As a liberal and believer in functional markets, this blog reckons that from time-to-time it is necessary for policy to shape appropriate competition.
Australia has always prided itself on "punching above its diplomatic weight". The narrative of Australian foreign affairs is littered with this interpretation of the twentieth century. Some have interpreted this as a sign of immaturity; that is we are more concerned with being heard than we are with protecting our interests.
The truth is the statement has always been overblown. Can we really sustain the argument that we are more powerful than other middle powers? There are notable successes (or at least points of prominence), the role Australia plays in the US alliance probably elevates its strategic influence above a comparably sized European country for instance. Although they may well argue that the collective will of the EU is more than a match. But are we more influential than Canada? Or even one of several South American states?
Australia has had influence not power. We have always readily accepted the status of a client state, first with Britain as a colony and then cultural outpost. Later with the US as a small piece in its strategic power matrix across the Pacific. We have readily and sensibly accepted these limitations and worked to influence our overlords through persuasion and judicious support. Nudging them this way or that in accord with our interests, but often making significant sacrifices to sustain our voice.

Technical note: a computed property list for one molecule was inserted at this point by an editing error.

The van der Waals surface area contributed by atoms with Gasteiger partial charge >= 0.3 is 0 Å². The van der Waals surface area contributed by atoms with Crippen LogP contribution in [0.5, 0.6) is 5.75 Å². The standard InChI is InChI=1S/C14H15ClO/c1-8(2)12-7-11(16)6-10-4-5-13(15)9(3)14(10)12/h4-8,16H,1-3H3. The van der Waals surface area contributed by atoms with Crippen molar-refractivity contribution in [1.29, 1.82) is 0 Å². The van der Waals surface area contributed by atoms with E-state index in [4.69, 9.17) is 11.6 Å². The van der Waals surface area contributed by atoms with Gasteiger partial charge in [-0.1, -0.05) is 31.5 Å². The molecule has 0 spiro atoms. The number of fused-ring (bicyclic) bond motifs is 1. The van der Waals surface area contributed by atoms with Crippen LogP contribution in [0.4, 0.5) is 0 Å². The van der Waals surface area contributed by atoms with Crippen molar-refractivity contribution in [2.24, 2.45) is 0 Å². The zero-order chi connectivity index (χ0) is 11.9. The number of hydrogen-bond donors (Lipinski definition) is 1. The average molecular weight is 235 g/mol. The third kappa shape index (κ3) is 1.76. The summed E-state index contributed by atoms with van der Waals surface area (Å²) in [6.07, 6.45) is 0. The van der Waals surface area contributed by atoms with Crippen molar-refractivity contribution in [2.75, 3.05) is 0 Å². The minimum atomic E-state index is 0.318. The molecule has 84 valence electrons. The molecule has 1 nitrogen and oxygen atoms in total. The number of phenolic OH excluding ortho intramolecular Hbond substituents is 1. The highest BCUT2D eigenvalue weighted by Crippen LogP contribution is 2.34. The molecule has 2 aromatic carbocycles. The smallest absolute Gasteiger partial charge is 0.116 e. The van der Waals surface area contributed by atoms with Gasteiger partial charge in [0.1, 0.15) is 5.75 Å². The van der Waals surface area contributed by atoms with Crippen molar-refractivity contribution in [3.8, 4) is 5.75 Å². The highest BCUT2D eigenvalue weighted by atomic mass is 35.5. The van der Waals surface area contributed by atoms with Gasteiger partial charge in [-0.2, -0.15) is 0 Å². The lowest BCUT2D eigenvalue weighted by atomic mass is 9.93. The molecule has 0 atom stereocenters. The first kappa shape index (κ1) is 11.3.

But now we find ourselves in an unfamiliar situation. We have a rising Great Power on our doorstep over which we have zero influence, but some considerable power. The Chinese state's need for resources goes well beyond economic objectives. Prosperity is a central plank of the CCP's legitimacy as a government. Resources are therefore of strategic importance to the CCP. Without them, they lose power.
As John Garnaut makes clear in his deceptively simple piece today, Australia has failed to think carefully about how it handles its resources companies in this situation.
Recently Australia has been doing a better job of grappling with China's complexity, including with Treasury setting up a new China unit and Rudd handing $30 million mainly to the Australian National University to study how China sees itself in the world. It has also shown more discipline in avoiding diplomatic accidents.
Yet as four cabinet ministers and a former prime minister - Rudd, Wayne Swan, Craig Emerson, Chris Evans and Paul Keating - converge on Beijing to visit Chinese leaders this week, it is still not clear that Australia has worked out what it wants from China or how it is going to get it.
This blogger will add that simplistic notions of national interest and profiting from Chinese demand have only destabilised the political relationship. Ultimately this tension is unsustainable.
Real power must be used more judiciously even than influence.
Problem is, although Australia's resource advantages offers power over China, the Australian government has no power over its giant resource firms and their penchant for economic rents.
The question facing Canada today is whether they want to join this club.